Richard W. Reith
Poetry is much like pottery. You have an idea, an emotion, a point you want to make, and you pour it into words. That first outpouring is the clay… It sits on the wheel, molded into a rough shape, ready to be turned and made into something of beauty.
But this is where so many with “poetry” on the web just leave it. Just a venting of emotions, good, sad, happy, angry, throw it out there and hope people will read it.
A poet takes that clay and lovingly starts to work it, turn it, shape it. Does it really express the emotion he/she intended? Are the words right? Looking at each word like you might look at individual trees in a forest. Changing words, finding better ones. The poem starts to gain real shape.”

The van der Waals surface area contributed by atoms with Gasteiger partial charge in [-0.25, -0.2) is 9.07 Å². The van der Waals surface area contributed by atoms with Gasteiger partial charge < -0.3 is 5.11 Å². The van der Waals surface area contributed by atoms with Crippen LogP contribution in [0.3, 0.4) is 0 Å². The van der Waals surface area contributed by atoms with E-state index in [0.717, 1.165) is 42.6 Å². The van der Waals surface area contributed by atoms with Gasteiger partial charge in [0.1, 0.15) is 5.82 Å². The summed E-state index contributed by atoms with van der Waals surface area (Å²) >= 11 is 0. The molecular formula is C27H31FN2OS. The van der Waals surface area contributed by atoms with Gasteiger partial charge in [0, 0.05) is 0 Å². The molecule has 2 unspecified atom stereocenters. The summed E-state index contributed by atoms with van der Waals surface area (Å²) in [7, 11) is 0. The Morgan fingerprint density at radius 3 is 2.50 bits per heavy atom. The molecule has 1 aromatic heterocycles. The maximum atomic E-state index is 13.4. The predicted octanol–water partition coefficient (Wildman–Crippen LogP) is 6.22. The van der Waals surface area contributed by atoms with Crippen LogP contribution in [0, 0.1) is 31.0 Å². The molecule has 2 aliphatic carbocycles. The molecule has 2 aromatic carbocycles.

The final turning of the poet’s creation is the little changes to make it flow, to make it roll off the tongue, run easily through the mind, smoothly, effortlessly.”
Throwing out words is easy. And there is value to writing words just to vent emotions. Almost anybody can rhyme, but real poetry is work, lovingly performed, and in the few times where the “pottery” the poet creates is the best he or she can do, it is wonderful. The feeling is like that of the dancer finishing the dance of his/her life, the musician playing in the perfect symphony.”
Maybe one in a hundred poems reaches that special place, but everything good requires effort, and everything good is worth the effort.
©Copyright February 2009 by Richard W. Reith